close out

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close out

1. verb To prevent from entering a certain place or area. A noun or pronoun can be used between "close" and "out." Keep that door shut—I'm trying to close out the bugs.
2. verb To sell the remaining inventory of an item that will not be restocked. A noun or pronoun can be used between "close" and "out." We need close out this model of TV, so we're offering a deep discount.
3. verb To end the registration period for something. A noun or pronoun can be used between "close" and "out." I'm sorry, so many people signed up for the workshop that we had to close it out.
4. verb To exclude one from something. A noun or pronoun can be used between "close" and "out." I'm in this relationship too, so stop closing me out of decisions. Unfortunately, we got to the studio late and were closed out of the class.
5. verb To bring about the end of something; to conclude something. A noun or pronoun can be used between "close" and "out." If the home team wins tonight, they can close out this playoff series and move on to the next round.
6. verb To discontinue something. A noun or pronoun can be used between "close" and "out." What steps do I have to take to close out my account with your bank?
7. adjective A sale of the remaining inventory of an item that will not be restocked, usually at a significant discount. In this usage, the phrase is typically hyphenated or written as one word. I bought so many things because the store was having a big close-out sale.
See also: close, out

close something out

 
1. to sell off a particular kind of merchandise with the intention of not selling it in the future. These are not selling. Let's close them out. They closed out all of last season's merchandise.
2. to prevent further registration in something. We are going to have to close this class out. The registrar closed out the class.
See also: close, out

close out

1. Also, close something out. Dispose of a stock of goods; end a business. For example, We are closing out all our china, or They've decided to close out their downtown branch. This expression is most often used in business and commerce but occasionally refers to other matters. [Late 1800s]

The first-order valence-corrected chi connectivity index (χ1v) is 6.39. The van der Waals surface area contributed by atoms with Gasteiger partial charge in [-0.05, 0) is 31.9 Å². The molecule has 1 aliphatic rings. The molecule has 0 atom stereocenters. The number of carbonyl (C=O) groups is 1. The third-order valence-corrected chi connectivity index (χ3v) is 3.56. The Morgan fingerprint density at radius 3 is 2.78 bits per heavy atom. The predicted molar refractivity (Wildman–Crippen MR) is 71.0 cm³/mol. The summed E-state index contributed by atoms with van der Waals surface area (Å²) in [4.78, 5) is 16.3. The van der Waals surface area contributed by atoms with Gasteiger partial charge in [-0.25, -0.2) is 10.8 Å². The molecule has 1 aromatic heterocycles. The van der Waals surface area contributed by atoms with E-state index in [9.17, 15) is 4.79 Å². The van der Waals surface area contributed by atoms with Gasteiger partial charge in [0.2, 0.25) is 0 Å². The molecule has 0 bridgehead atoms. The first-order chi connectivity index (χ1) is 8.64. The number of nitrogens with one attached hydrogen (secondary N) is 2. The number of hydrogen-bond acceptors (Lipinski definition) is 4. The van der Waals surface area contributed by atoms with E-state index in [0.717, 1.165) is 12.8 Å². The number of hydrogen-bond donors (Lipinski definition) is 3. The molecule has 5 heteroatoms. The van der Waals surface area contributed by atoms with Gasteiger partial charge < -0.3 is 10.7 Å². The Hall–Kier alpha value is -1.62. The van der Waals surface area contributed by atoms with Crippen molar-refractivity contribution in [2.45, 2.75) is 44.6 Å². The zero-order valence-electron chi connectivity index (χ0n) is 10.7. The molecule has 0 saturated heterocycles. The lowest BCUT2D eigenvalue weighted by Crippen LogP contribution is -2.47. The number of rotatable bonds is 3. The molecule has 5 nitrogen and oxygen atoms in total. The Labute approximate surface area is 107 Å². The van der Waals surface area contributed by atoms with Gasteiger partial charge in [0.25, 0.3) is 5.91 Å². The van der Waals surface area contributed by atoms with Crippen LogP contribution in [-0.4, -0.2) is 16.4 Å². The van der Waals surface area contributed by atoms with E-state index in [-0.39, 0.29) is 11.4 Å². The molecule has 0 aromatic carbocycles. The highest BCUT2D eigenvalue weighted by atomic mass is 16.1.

2. close someone out. Prevent someone's entry or inclusion, as in No one will tell us about the merger-we've been closed out. [Second half of 1900s]
See also: close, out

close out

v.
1. To block someone or something from entering some place: I shut the windows to close out the light. The management closed the striking union out from the factory.
2. To refuse to include someone in a group or activity: The tour guide had to close out many people who wanted to come on the trip because the bus was full. The school closed me out of the class because I registered too late.
3. To discontinue the sale of some merchandise: The store is closing out its old line of hiking boots, so they're on sale. This is a good brand of refrigerator, so buy one before the store closes them out.
4. To terminate something, as a business or an account, by disposing of all its assets: She opened a new bank account and closed out the old one. He closed his savings account out and bought a new car.
5. To bring some activity to an end: This performance will close out our program for the evening. Just when we thought the tennis match might go to a third set, one of the players closed it out with two aces.
See also: close, out